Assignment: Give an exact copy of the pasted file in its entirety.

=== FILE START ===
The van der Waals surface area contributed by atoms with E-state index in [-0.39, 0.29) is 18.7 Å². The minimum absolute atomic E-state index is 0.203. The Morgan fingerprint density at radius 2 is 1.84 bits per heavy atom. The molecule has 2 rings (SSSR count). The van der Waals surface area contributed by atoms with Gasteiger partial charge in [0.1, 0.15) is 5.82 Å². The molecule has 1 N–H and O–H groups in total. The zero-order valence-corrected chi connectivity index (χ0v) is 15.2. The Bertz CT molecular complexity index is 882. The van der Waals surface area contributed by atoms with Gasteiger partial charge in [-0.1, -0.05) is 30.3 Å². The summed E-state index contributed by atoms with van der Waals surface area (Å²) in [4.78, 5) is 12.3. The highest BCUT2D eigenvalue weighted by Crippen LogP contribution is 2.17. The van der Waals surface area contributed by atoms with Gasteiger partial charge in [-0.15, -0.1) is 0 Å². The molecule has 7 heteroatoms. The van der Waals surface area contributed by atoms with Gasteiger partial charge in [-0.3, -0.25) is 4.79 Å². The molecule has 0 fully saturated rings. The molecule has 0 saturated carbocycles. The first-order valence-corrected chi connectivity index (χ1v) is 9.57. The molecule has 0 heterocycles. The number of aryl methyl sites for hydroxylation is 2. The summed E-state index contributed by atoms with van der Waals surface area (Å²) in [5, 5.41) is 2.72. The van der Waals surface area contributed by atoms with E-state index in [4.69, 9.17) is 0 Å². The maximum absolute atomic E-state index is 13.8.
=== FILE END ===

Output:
The van der Waals surface area contributed by atoms with E-state index in [-0.39, 0.29) is 18.7 Å². The minimum absolute atomic E-state index is 0.203. The Morgan fingerprint density at radius 2 is 1.84 bits per heavy atom. The molecule has 2 rings (SSSR count). The van der Waals surface area contributed by atoms with Gasteiger partial charge in [0.1, 0.15) is 5.82 Å². The molecule has 1 N–H and O–H groups in total. The zero-order valence-corrected chi connectivity index (χ0v) is 15.2. The Bertz CT molecular complexity index is 882. The van der Waals surface area contributed by atoms with Gasteiger partial charge in [-0.1, -0.05) is 30.3 Å². The summed E-state index contributed by atoms with van der Waals surface area (Å²) in [4.78, 5) is 12.3. The highest BCUT2D eigenvalue weighted by Crippen LogP contribution is 2.17. The van der Waals surface area contributed by atoms with Gasteiger partial charge in [-0.15, -0.1) is 0 Å². The molecule has 7 heteroatoms. The van der Waals surface area contributed by atoms with Gasteiger partial charge in [-0.3, -0.25) is 4.79 Å². The molecule has 0 fully saturated rings. The molecule has 0 saturated carbocycles. The first-order valence-corrected chi connectivity index (χ1v) is 9.57. The molecule has 0 heterocycles. The number of aryl methyl sites for hydroxylation is 2. The summed E-state index contributed by atoms with van der Waals surface area (Å²) in [5, 5.41) is 2.72. The van der Waals surface area contributed by atoms with E-state index in [4.69, 9.17) is 0 Å². The maximum absolute atomic E-state index is 13.8.